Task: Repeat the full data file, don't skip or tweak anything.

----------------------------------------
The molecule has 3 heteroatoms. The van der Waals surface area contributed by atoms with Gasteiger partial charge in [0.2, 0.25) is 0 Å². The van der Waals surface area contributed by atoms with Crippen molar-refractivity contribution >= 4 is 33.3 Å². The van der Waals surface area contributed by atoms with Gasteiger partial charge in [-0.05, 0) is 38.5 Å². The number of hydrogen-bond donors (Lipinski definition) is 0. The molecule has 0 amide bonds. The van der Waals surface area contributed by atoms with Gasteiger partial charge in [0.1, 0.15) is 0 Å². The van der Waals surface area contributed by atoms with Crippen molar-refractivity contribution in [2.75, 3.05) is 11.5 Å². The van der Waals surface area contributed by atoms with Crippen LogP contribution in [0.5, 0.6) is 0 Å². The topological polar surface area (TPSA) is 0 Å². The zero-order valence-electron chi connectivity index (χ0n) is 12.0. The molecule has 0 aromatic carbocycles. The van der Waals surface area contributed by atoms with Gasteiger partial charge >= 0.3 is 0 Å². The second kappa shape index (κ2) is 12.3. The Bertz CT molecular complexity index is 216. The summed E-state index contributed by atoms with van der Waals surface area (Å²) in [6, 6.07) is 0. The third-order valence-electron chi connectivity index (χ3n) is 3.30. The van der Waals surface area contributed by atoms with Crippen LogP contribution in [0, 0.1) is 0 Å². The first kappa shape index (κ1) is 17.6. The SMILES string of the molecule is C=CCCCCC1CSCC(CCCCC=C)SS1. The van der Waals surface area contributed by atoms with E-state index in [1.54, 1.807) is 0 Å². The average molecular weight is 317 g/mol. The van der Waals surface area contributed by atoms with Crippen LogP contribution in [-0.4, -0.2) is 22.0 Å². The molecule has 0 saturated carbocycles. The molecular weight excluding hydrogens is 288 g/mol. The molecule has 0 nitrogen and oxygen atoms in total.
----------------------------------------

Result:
The molecule has 3 heteroatoms. The van der Waals surface area contributed by atoms with Gasteiger partial charge in [0.2, 0.25) is 0 Å². The van der Waals surface area contributed by atoms with Crippen molar-refractivity contribution >= 4 is 33.3 Å². The van der Waals surface area contributed by atoms with Gasteiger partial charge in [-0.05, 0) is 38.5 Å². The number of hydrogen-bond donors (Lipinski definition) is 0. The molecule has 0 amide bonds. The van der Waals surface area contributed by atoms with Gasteiger partial charge in [0.1, 0.15) is 0 Å². The van der Waals surface area contributed by atoms with Crippen molar-refractivity contribution in [2.75, 3.05) is 11.5 Å². The van der Waals surface area contributed by atoms with Crippen LogP contribution in [0.5, 0.6) is 0 Å². The topological polar surface area (TPSA) is 0 Å². The zero-order valence-electron chi connectivity index (χ0n) is 12.0. The molecule has 0 aromatic carbocycles. The van der Waals surface area contributed by atoms with Gasteiger partial charge >= 0.3 is 0 Å². The second kappa shape index (κ2) is 12.3. The Bertz CT molecular complexity index is 216. The summed E-state index contributed by atoms with van der Waals surface area (Å²) in [6, 6.07) is 0. The third-order valence-electron chi connectivity index (χ3n) is 3.30. The van der Waals surface area contributed by atoms with Crippen LogP contribution in [0, 0.1) is 0 Å². The first kappa shape index (κ1) is 17.6. The SMILES string of the molecule is C=CCCCCC1CSCC(CCCCC=C)SS1. The van der Waals surface area contributed by atoms with E-state index in [1.54, 1.807) is 0 Å². The average molecular weight is 317 g/mol. The van der Waals surface area contributed by atoms with Crippen LogP contribution in [-0.4, -0.2) is 22.0 Å². The molecule has 0 saturated carbocycles. The molecular weight excluding hydrogens is 288 g/mol. The molecule has 0 nitrogen and oxygen atoms in total.